Replication Data for: Can gender appreciation of trees enhance landscape multifunctionality? A case of smallholder farming systems on Mount Elgon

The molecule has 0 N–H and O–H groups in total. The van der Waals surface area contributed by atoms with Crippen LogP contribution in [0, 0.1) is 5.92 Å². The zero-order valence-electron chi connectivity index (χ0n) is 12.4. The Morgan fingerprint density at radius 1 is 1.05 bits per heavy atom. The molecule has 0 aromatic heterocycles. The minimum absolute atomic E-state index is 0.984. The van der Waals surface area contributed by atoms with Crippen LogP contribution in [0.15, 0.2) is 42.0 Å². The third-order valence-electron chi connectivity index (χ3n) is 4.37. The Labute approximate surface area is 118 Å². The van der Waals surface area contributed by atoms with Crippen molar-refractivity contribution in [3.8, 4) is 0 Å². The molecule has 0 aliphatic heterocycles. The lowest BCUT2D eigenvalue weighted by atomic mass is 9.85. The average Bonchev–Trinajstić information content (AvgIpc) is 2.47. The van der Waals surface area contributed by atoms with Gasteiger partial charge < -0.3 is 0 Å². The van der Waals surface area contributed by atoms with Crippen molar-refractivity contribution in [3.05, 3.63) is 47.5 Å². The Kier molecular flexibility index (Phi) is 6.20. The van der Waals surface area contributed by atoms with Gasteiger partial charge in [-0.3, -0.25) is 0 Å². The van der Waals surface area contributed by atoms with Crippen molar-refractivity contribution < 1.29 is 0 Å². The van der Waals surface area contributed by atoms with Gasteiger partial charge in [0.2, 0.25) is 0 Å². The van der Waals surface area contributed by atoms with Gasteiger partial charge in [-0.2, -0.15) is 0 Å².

Trees provide livelihood support functions and environmental services that contribute to the multifunctionality of landscapes. The presence or absence of trees is influenced by the interactions between ecological, social-economic and cultural elements. The role of gender in land use perceptions and changes involving trees have received little attention. In Africa, gender differentiated access, use and decision-making related to trees are common features. Divergent control and access to resources by men and women are likely to influence their perceptions and preferences for trees in the landscape. This paper discusses the results of an assessment of men's and women's appreciation of trees in Kapchorwa District, on the slopes of Mount Elgon in Uganda. While men and women were found to have differences in their access to tree products, decision-making powers and agroforestry practices, their land use preferences and perceptions of environmental services were similar. The paper provides recommendations on community forest management, agroforestry programmes and conservation agreements.